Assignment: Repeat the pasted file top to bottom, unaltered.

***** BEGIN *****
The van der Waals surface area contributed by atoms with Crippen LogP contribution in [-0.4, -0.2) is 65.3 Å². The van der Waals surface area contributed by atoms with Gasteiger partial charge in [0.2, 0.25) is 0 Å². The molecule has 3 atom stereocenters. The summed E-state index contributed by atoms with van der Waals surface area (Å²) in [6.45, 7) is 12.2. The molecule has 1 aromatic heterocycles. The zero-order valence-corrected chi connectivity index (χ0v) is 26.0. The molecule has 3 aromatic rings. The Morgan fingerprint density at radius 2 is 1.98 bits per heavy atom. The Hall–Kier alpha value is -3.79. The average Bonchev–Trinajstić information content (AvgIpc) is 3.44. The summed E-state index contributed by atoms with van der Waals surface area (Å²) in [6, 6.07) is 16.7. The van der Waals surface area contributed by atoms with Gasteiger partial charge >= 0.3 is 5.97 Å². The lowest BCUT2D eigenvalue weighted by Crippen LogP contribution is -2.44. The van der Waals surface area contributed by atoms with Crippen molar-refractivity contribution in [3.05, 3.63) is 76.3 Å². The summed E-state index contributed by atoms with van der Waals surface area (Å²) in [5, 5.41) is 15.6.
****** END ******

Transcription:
The van der Waals surface area contributed by atoms with Crippen LogP contribution in [-0.4, -0.2) is 65.3 Å². The van der Waals surface area contributed by atoms with Gasteiger partial charge in [0.2, 0.25) is 0 Å². The molecule has 3 atom stereocenters. The summed E-state index contributed by atoms with van der Waals surface area (Å²) in [6.45, 7) is 12.2. The molecule has 1 aromatic heterocycles. The zero-order valence-corrected chi connectivity index (χ0v) is 26.0. The molecule has 3 aromatic rings. The Morgan fingerprint density at radius 2 is 1.98 bits per heavy atom. The Hall–Kier alpha value is -3.79. The average Bonchev–Trinajstić information content (AvgIpc) is 3.44. The summed E-state index contributed by atoms with van der Waals surface area (Å²) in [6, 6.07) is 16.7. The van der Waals surface area contributed by atoms with Gasteiger partial charge >= 0.3 is 5.97 Å². The lowest BCUT2D eigenvalue weighted by Crippen LogP contribution is -2.44. The van der Waals surface area contributed by atoms with Crippen molar-refractivity contribution in [3.05, 3.63) is 76.3 Å². The summed E-state index contributed by atoms with van der Waals surface area (Å²) in [5, 5.41) is 15.6.